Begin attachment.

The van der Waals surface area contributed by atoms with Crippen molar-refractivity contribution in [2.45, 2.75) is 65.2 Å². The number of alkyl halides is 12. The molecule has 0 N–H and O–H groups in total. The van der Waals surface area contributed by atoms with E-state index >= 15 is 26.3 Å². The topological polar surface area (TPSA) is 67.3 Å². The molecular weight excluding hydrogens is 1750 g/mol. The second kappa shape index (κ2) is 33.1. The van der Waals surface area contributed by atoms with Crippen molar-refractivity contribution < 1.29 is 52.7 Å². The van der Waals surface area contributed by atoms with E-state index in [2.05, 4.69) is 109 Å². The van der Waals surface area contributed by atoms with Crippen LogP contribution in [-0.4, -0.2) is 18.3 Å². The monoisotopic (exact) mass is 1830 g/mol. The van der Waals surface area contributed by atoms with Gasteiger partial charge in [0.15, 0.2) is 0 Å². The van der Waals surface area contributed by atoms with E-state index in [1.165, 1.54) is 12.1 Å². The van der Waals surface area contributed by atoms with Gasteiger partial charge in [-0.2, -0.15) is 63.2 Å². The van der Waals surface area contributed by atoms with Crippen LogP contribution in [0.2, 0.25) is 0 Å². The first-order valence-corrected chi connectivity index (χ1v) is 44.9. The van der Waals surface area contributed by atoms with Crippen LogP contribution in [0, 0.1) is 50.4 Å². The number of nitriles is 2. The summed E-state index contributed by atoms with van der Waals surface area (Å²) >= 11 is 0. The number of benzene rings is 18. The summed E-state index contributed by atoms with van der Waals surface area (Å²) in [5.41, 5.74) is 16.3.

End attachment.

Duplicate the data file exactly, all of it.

The van der Waals surface area contributed by atoms with Crippen molar-refractivity contribution in [2.45, 2.75) is 65.2 Å². The number of alkyl halides is 12. The molecule has 0 N–H and O–H groups in total. The van der Waals surface area contributed by atoms with E-state index >= 15 is 26.3 Å². The topological polar surface area (TPSA) is 67.3 Å². The molecular weight excluding hydrogens is 1750 g/mol. The second kappa shape index (κ2) is 33.1. The van der Waals surface area contributed by atoms with Crippen molar-refractivity contribution < 1.29 is 52.7 Å². The van der Waals surface area contributed by atoms with E-state index in [2.05, 4.69) is 109 Å². The van der Waals surface area contributed by atoms with Crippen LogP contribution in [-0.4, -0.2) is 18.3 Å². The monoisotopic (exact) mass is 1830 g/mol. The van der Waals surface area contributed by atoms with Gasteiger partial charge in [0.15, 0.2) is 0 Å². The van der Waals surface area contributed by atoms with E-state index in [1.165, 1.54) is 12.1 Å². The van der Waals surface area contributed by atoms with Gasteiger partial charge in [-0.2, -0.15) is 63.2 Å². The van der Waals surface area contributed by atoms with Crippen LogP contribution in [0.2, 0.25) is 0 Å². The first-order valence-corrected chi connectivity index (χ1v) is 44.9. The van der Waals surface area contributed by atoms with Crippen LogP contribution in [0, 0.1) is 50.4 Å². The number of nitriles is 2. The summed E-state index contributed by atoms with van der Waals surface area (Å²) >= 11 is 0. The number of benzene rings is 18. The summed E-state index contributed by atoms with van der Waals surface area (Å²) in [5.41, 5.74) is 16.3.